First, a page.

"Overall, these findings suggest that B. burgdorferi hinder the immune system from generating a response that is fully functional and that can persist and protect after repeat infections," Baumgarth said. "Thus, the study might explain why people living in endemic areas can be repeatedly infected with these disease-causing spirochetes."


Contact: Patricia Bailey
University of California - Davis

Related biology news :

1. GW researchers receive award from NCI to study cancer from a neglected tropical disease
2. First diagnostic test for hereditary childrens disease
3. Scientists find deadly amphibian disease in the last disease-free region of central America
4. Genome sequence could reveal Achilles heels of important wheat disease
5. Potential treatment for deadly E. coli disease
6. Developmental disease is recreated in an adult model
7. A promising new approach to autoimmune diseases
8. Patients with bowel disease eager to test fecal therapy
9. Harvard scientists see the early cellular cause of dry eye disease for the first time
10. Origins of XMRV deciphered, undermining claims for a role in human disease
11. Good guy or bad guy? Diagnosing stomach disease in pet reptiles
Post Your Comments:
(Date:4/13/2017)... UBM,s Advanced Design and Manufacturing event in ... and evolving technology through its 3D Printing and Smart ... the expo portion of the event and feature a ... on trending topics within 3D printing and smart manufacturing. ... will take place June 13-15, 2017 at the Jacob K. ...
(Date:4/11/2017)... 11, 2017 Crossmatch®, a globally-recognized leader ... today announced that it has been awarded a ... Activity (IARPA) to develop next-generation Presentation Attack Detection ... "Innovation has been a driving force within Crossmatch ... allow us to innovate and develop new technologies ...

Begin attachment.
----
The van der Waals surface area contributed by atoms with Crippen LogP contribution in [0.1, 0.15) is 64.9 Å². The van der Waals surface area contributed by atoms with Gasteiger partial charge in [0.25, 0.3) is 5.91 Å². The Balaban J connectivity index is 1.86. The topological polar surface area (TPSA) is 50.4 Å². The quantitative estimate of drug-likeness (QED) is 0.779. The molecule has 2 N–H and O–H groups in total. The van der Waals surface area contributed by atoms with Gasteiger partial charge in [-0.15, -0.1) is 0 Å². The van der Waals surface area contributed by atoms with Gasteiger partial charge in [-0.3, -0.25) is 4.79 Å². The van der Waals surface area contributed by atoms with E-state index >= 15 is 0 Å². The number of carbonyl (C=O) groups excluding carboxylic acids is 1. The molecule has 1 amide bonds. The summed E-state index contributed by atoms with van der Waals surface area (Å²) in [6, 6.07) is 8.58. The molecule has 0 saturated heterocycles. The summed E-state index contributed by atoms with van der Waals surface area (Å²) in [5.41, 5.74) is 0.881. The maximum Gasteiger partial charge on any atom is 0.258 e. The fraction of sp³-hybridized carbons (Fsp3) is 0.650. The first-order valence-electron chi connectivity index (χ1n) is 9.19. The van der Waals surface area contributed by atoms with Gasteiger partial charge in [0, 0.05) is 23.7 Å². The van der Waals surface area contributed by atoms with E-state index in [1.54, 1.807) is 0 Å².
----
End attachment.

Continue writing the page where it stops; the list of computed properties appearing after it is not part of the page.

(Date:4/11/2017)... , April 11, 2017 No two ... researchers at the New York University Tandon School ... Engineering have found that partial similarities between prints ... used in mobile phones and other electronic devices ... The vulnerability lies in the fact that ...
Breaking Biology News(10 mins):
(Date:10/11/2017)... ... 11, 2017 , ... Disappearing forests and increased emissions are the main causes ... each year. Especially those living in larger cities are affected by air pollution related ... the most pollution-affected countries globally - decided to take action. , “I knew I ...
(Date:10/11/2017)... Bay, Florida (PRWEB) , ... October 11, 2017 ... ... and Drug Administration (FDA) has granted orphan drug designation to SBT-100, its novel ... (sdAb) for the treatment of osteosarcoma. SBT-100 is able to cross the cell ...
(Date:10/10/2017)... ... October 10, 2017 , ... ... (ADC) therapeutics, today confirmed licensing rights that give it exclusive global access ... developed in collaboration with Children’s Hospital Los Angeles (CHLA). Additionally, an ...
(Date:10/10/2017)... ... October 10, 2017 , ... Dr. Bob Harman, founder and CEO ... Diego Rotary Club. The event entitled “Stem Cells and Their Regenerative ... attendees. Dr. Harman, DVM, MPVM was joined by two human doctors: Peter B. ...
Breaking Biology Technology: